(PHP 4, PHP 5)
popen — Opens process file pointer
Opens a pipe to a process executed by forking the command given by command.
Returns a file pointer identical to that returned by fopen(), except that it is unidirectional (may only be used for reading or writing) and must be closed with pclose(). This pointer may be used with fgets(), fgetss(), and fwrite(). When the mode is 'r', the returned file pointer equals to the STDOUT of the command, when the mode is 'w', the returned file pointer equals to the STDIN of the command.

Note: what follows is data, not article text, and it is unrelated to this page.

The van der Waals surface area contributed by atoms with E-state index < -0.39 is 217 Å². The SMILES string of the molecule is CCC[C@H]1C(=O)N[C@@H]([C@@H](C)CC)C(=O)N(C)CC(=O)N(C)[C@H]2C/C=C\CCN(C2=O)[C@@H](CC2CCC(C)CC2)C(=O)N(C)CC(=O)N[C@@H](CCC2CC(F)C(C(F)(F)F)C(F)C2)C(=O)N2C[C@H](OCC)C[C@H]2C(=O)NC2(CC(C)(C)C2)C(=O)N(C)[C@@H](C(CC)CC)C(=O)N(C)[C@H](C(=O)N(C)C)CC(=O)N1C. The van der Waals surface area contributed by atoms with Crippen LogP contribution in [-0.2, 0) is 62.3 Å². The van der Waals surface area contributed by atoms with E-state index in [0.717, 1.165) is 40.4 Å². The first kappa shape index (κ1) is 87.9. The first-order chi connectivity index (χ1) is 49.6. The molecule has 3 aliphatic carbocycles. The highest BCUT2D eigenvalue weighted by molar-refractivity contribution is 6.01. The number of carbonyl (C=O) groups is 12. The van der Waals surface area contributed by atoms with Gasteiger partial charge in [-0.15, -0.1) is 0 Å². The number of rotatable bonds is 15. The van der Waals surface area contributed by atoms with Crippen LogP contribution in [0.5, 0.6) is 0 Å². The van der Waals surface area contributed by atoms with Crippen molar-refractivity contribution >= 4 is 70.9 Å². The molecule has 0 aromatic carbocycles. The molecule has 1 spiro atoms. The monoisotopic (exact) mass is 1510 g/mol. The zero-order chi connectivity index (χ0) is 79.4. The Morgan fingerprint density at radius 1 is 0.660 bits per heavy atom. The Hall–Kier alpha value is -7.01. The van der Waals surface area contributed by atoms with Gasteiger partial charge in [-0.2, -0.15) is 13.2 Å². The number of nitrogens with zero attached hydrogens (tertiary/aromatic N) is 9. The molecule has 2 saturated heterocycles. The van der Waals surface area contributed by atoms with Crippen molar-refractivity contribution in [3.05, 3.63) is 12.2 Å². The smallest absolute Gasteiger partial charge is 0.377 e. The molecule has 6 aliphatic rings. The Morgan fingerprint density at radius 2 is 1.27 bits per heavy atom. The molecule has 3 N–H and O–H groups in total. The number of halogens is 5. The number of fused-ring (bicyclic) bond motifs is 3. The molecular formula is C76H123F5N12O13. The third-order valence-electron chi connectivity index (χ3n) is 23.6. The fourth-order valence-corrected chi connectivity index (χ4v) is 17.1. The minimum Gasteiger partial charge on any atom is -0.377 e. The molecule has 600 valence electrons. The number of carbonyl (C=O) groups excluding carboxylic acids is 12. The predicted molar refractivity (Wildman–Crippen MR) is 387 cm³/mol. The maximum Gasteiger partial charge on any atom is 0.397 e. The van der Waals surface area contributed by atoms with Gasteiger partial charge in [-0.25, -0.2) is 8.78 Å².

If an error occurs, returns
Example #1 popen() example
$handle = popen("/bin/ls", "r");
If the command to be executed could not be found, a valid resource is returned. This may seem odd, but makes sense; it allows you to access any error message returned by the shell:
Example #2 popen() example
/* Add redirection so we can get stderr. */
$handle = popen('/path/to/executable 2>&1', 'r');
echo "'$handle'; " . gettype($handle) . "\n";
$read = fread($handle, 2096);
If you're looking for bi-directional support (two-way), use proc_open().
Note: When safe mode is enabled, you can only execute files within the safe_mode_exec_dir. For practical reasons, it is currently not allowed to have .. components in the path to the executable.
With safe mode enabled, the command string is escaped with escapeshellcmd(). Thus, echo y | echo x becomes echo y \| echo x.